Vitamin B1, also referred to as thiamin, is thought to be highly absorbable from the diet. Good sources of B1 include, meat, legumes, and whole grain products. There are three important functions that B1 plays an essential role in: energy transformation, the synthesis of pentoses and NADPH, and membrane and nerve conduction. The majority of the body's thiamin exists in the skeletal muscles although small amounts can be found in the heart, liver, kidney, and brain.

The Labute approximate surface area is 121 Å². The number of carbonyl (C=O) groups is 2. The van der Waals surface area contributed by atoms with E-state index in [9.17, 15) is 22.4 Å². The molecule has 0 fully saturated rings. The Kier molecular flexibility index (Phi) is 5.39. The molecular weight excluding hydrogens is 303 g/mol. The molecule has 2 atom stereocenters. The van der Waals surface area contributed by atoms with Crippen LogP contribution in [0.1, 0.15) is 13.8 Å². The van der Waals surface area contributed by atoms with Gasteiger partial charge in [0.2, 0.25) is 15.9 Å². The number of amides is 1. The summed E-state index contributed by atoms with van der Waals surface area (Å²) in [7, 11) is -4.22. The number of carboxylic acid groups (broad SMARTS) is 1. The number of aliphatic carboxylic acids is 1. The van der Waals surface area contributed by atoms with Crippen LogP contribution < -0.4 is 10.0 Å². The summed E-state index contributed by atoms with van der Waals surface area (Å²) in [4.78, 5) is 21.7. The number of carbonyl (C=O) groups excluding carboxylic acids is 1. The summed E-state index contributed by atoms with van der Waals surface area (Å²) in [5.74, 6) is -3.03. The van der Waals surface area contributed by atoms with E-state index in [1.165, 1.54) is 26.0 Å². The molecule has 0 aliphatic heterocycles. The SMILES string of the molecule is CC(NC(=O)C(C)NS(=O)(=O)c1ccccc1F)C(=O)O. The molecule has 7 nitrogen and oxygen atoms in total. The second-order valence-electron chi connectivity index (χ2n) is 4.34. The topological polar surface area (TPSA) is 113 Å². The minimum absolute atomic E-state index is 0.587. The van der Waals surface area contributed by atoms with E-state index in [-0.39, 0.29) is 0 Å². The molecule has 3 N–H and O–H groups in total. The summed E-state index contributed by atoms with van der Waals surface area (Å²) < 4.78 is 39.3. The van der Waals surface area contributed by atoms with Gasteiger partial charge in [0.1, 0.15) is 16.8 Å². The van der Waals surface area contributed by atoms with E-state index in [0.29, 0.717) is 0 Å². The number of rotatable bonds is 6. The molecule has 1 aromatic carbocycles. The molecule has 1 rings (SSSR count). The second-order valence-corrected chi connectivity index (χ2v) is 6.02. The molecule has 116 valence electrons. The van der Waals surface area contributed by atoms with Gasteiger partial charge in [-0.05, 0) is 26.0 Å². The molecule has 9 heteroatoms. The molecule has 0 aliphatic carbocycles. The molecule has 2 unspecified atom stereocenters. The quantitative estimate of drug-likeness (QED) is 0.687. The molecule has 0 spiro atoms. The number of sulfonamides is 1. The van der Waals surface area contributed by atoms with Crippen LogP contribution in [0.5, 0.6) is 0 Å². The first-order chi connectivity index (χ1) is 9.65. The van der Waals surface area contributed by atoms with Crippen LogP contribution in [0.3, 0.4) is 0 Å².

Skeletal muscle relaxants and loop diuretics should not be combined with thiamine due to a disruption in thiamine activity and a possible thiamin deficiency. The combination of horsetail and thiamin should be avoided as well. As with any drug or supplement, consult a health care professional before use.
Thiamin, or vitamin B1 is well tolerated by most people in doses up to 300 mg per day, even though this is a very high dose. Rare cases of dermatitis and hypersensitivity have been reported when taking B1. The common dosage of vitamin B1 is 1-2 mg per day, or 5-30 mg daily if a person is mildly deficient.